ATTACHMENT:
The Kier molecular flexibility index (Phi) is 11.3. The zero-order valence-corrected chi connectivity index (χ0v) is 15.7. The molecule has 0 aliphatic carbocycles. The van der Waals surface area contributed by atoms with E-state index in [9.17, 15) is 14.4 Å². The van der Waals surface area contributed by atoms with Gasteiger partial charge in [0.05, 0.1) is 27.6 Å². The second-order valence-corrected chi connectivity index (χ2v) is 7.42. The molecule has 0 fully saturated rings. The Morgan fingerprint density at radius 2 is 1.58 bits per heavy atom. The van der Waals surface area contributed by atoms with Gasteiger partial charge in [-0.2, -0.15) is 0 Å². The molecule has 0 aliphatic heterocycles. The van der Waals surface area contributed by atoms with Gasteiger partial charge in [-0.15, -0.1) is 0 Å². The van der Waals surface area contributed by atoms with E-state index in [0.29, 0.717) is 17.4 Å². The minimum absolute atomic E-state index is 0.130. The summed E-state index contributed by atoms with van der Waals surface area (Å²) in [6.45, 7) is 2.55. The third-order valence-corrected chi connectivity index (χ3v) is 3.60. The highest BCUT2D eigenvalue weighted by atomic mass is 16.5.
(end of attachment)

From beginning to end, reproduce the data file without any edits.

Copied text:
The Kier molecular flexibility index (Phi) is 11.3. The zero-order valence-corrected chi connectivity index (χ0v) is 15.7. The molecule has 0 aliphatic carbocycles. The van der Waals surface area contributed by atoms with E-state index in [9.17, 15) is 14.4 Å². The van der Waals surface area contributed by atoms with Gasteiger partial charge in [0.05, 0.1) is 27.6 Å². The second-order valence-corrected chi connectivity index (χ2v) is 7.42. The molecule has 0 fully saturated rings. The Morgan fingerprint density at radius 2 is 1.58 bits per heavy atom. The van der Waals surface area contributed by atoms with Gasteiger partial charge in [-0.2, -0.15) is 0 Å². The molecule has 0 aliphatic heterocycles. The van der Waals surface area contributed by atoms with Gasteiger partial charge in [-0.15, -0.1) is 0 Å². The van der Waals surface area contributed by atoms with E-state index in [0.29, 0.717) is 17.4 Å². The minimum absolute atomic E-state index is 0.130. The summed E-state index contributed by atoms with van der Waals surface area (Å²) in [6.45, 7) is 2.55. The third-order valence-corrected chi connectivity index (χ3v) is 3.60. The highest BCUT2D eigenvalue weighted by atomic mass is 16.5.